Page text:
The broader and longer-lasting consequences of the Kavanaugh hearings will come, of course, if all of last week’s events don’t matter and he is confirmed to the court. The mix of the judge’s ideological extremity and vicious partisanship — which was at full display at Thursday’s hearing — make him a reliable vote for the right, and it is unlikely if any of the court’s other 4 Republican justices would adjust leftward to compensate for that.
Politics and Election Data
Last week, I wrote about women in Democratic primaries and the odds of Brett Kavanaugh being confirmed to the Supreme Court over time. See the next two links two links:
Democrats turn to female candidates in 2018 - Daily chart Democrats turn to female candidates in 2018 - Daily chart
Brett Kavanaugh may have fared better with senators than voters - Daily chart Brett Kavanaugh may have fared better with senators than voters - Daily chart
What We’ve Learned About Undecided Voters Heading Into the Midterms - The New York Times
Democratic House Campaign Outpaces Republicans in Fundraising - Bloomberg
Voter Enthusiasm at Record High in Nationalized Midterm Environment | Pew Research Center Voter Enthusiasm at Record High in Nationalized Midterm Environment | Pew Research Center
Texas Democrats may not get the big turnout they need - CNNPolitics
Patrick Ruffini
It's not just you: Dem candidate vote share has risen a couple of points in NYT Upshot polls, based on comparing recent results to a model built off the first ten polls. https://t.co/OFKKPwrtAV
10:25 PM - 29 Sep 2018
The turnout gap between whites and racial minorities is larger than you think — and hard to change - The Washington Post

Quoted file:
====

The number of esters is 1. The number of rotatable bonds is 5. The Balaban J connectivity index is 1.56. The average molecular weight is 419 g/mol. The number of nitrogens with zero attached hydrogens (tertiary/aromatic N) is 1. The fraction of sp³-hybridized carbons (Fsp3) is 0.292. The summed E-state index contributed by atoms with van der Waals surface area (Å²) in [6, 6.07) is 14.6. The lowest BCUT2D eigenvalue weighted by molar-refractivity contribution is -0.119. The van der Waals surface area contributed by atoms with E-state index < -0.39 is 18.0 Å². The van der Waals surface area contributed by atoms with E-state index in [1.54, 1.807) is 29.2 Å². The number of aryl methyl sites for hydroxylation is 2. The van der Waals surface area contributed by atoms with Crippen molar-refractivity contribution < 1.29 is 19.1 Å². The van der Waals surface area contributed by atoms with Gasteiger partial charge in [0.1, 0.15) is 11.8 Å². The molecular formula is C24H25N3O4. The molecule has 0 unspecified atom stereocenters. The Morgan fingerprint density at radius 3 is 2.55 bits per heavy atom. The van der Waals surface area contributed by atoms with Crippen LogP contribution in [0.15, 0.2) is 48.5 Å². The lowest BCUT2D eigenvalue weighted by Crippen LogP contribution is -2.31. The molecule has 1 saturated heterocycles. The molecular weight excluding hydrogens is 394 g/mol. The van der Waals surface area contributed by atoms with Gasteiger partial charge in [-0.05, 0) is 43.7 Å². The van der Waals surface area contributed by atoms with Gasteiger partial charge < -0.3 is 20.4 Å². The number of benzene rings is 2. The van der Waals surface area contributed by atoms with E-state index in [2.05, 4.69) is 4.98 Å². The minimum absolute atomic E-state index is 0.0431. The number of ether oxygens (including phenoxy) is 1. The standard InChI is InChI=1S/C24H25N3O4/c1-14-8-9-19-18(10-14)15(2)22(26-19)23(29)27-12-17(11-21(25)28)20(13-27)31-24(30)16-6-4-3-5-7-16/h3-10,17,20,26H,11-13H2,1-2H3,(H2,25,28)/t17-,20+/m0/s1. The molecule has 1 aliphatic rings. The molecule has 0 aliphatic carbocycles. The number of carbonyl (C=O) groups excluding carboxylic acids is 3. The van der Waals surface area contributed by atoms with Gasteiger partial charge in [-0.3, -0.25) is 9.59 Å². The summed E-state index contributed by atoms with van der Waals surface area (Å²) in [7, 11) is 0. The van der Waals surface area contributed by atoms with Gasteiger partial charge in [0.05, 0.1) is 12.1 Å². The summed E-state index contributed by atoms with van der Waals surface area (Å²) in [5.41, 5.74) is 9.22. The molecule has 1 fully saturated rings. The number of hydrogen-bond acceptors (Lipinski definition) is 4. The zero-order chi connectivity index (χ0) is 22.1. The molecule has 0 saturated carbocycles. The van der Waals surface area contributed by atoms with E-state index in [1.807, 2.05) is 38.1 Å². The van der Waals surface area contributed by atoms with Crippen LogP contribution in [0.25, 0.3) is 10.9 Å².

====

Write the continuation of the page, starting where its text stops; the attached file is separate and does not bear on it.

Election Update: Why Our Model Thinks Beto O’Rourke Really Has A Chance In Texas | FiveThirtyEight
Do Republican Women Support Kavanaugh? | FiveThirtyEight
Other Data and Cool Work
Migrants contribute more to Britain than they take, and will carry on doing so - Daily chart Migrants contribute more to Britain than they take, and will carry on doing so - Daily chart
How Americans View Women Leaders in Politics and Business | Pew Research Center How Americans View Women Leaders in Politics and Business | Pew Research Center
Political Science
I find little evidence that the relationship between ideology and victory patterns differs for male and female candidates. Neither Republican nor Democratic women experience distinct electoral fates than ideologically similar men. Candidate sex and ideology do interact in other ways, however; Democratic women are more liberal than their male counterparts, and they are advantaged in primaries over Republican women as well as Democratic men.
What I'm Reading and Working On
This week, you’ll be getting a piece from me on redistricting in the print edition of The Economist as well as an update to our forecast of the 2018 House midterms (probably) and a chart on political ideology in western Europe (probably). I’m reading Woodward’s Fear: Trump in the White House and C. Donald Johnson’s The Wealth of a Nation: A History of Trade Politics in America.
Thanks!
Thanks for reading. I’ll be back again next week! In the meantime, follow me online or reach out via email. I’d love to hear from you!